The combination of the auto scheduling, drag and drop content calendar, multiple social networks, and unlimited scheduled posts is why I went with Hootsuite.

Schedule Now, Edit Later

All of these tools let you edit your posts. Don’t be scared to schedule ahead. If things change you can always rearrange or edit your posts later.

How Often Should I Post?

With Twitter you can post much more often than other social networks before you start to annoy people. Some people say you should try to tweet at least 14 times per day.

Instead of trying to hit a specific target I normally aim for quality over quantity. I try to post content that is meaningful and important for my audience instead of blasting articles no one needs to read.

Even though I know the data shows you get more followers when you tweet more, I’ve been on the other side of it. I know how it is to follow a company you care about and then they tweet so much junk that you can’t sift through it to find the content you actually care about.

I’d rather have a few highly engaged people than thousands of people who do nothing more than increase my follower count metric. If someone cares enough about my brand to sign up for text notifications I don’t want to annoy them. I want to be a valuable resource on whatever channel people want to follow me on.

Remember to Engage People

When you schedule out your tweets it can be tempting to set it and forget it. Scheduling does give you a lot of flexibility with the time you spend on social but don’t forget to talk to people, not just at people.

If people comment on your posts, respond. If people share your posts, like them. And it’s okay to schedule out prompts to ask your audience questions. Start a conversation. Don’t only blast them with promotional content.

Remember Your Real Life Events

When you schedule tweets you still want to come across as genuine. You want your followers to understand you’re a real person. If you have public speaking engagement or meeting or public event where some of your followers may know you’re there, don’t schedule tweets during this time.

You don’t want to have a tweet go out while you’re speaking at a conference about something unrelated. It just makes it blatantly clear that you scheduled your tweet ahead of time and didn’t put much thought into it.

Of course, if you’re tweeting from an account for your brand instead of a personal account this is not as big of an issue. Just think about your real life obligations and make sure your tweets support them and don’t conflict.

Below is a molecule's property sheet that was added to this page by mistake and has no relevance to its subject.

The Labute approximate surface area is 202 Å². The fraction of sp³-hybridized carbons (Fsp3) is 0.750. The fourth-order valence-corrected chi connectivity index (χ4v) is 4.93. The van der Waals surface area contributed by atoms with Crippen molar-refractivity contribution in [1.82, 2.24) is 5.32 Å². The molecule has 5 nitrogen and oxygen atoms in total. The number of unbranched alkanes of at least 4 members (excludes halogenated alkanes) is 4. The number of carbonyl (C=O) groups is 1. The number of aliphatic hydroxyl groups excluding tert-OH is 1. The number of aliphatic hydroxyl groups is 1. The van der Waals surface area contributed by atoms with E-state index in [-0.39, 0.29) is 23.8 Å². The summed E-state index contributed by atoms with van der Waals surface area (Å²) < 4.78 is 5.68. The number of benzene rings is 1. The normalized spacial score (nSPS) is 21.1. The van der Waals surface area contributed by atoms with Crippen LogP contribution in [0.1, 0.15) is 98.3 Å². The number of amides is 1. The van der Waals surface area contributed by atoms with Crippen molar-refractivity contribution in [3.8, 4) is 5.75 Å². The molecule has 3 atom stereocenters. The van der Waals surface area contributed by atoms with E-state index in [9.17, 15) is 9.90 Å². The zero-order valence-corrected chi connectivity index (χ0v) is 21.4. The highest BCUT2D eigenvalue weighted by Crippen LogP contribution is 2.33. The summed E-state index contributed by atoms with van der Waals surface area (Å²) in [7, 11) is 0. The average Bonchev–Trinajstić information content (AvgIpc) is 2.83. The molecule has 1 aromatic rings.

Be Sensitive of Current Events

If there is a tragedy or big news event, you may want to pause your tweets. Be aware of what’s happening in the world around you and understand that sometimes tweeting about your company may not be the right message during difficult times.

Even if the current issue isn’t directly related to your industry, you might want to take a minute to be human. Be sensitive of others by changing up your regular content to express empathy for those affected by the situation.


Scheduling your tweets can make Twitter much easier to handle. If used wisely it can also increase the effectiveness by scheduling at optimal times for your audience. Just remember to be yourself. Engage with your audience when you can.

Do you normally schedule your tweets? Do you have any tools or tips you’d recommend? Please share in the comments!

Do you want to listen to this article? Here’s the podcast episode:

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Using Google Analytics for social media metrics will help you understand where you should focus your social efforts. It will help you understand which networks convert and what content has the biggest impact.

Posting engaging relevant content on social media can be time consuming. Reviewing social metrics can help you understand the social ROI. This not only can help to persuade a boss that you need to continue, but it also is a nice motivator to encourage you to keep working hard.

Social media can be time consuming. And it’s nice to know if you’re on the right path before you get too far.

There are a couple of prerequisites you should take care of before you can track social media metrics.

Prerequisites to Track Social Metrics in Google Analytics

Prereq 1: Install Google Analytics

Before you can track and review social media data in Google Analytics, you need to configure your website to use Google Analytics. You can follow my guide to setup Google Analytics.

Prereq 2: Setup Goals

It will be hard to understand if your social efforts are having a positive impact if you don’t have any goals. Make sure that you understand what your goals are for your website. Then, configure them in Google Analytics.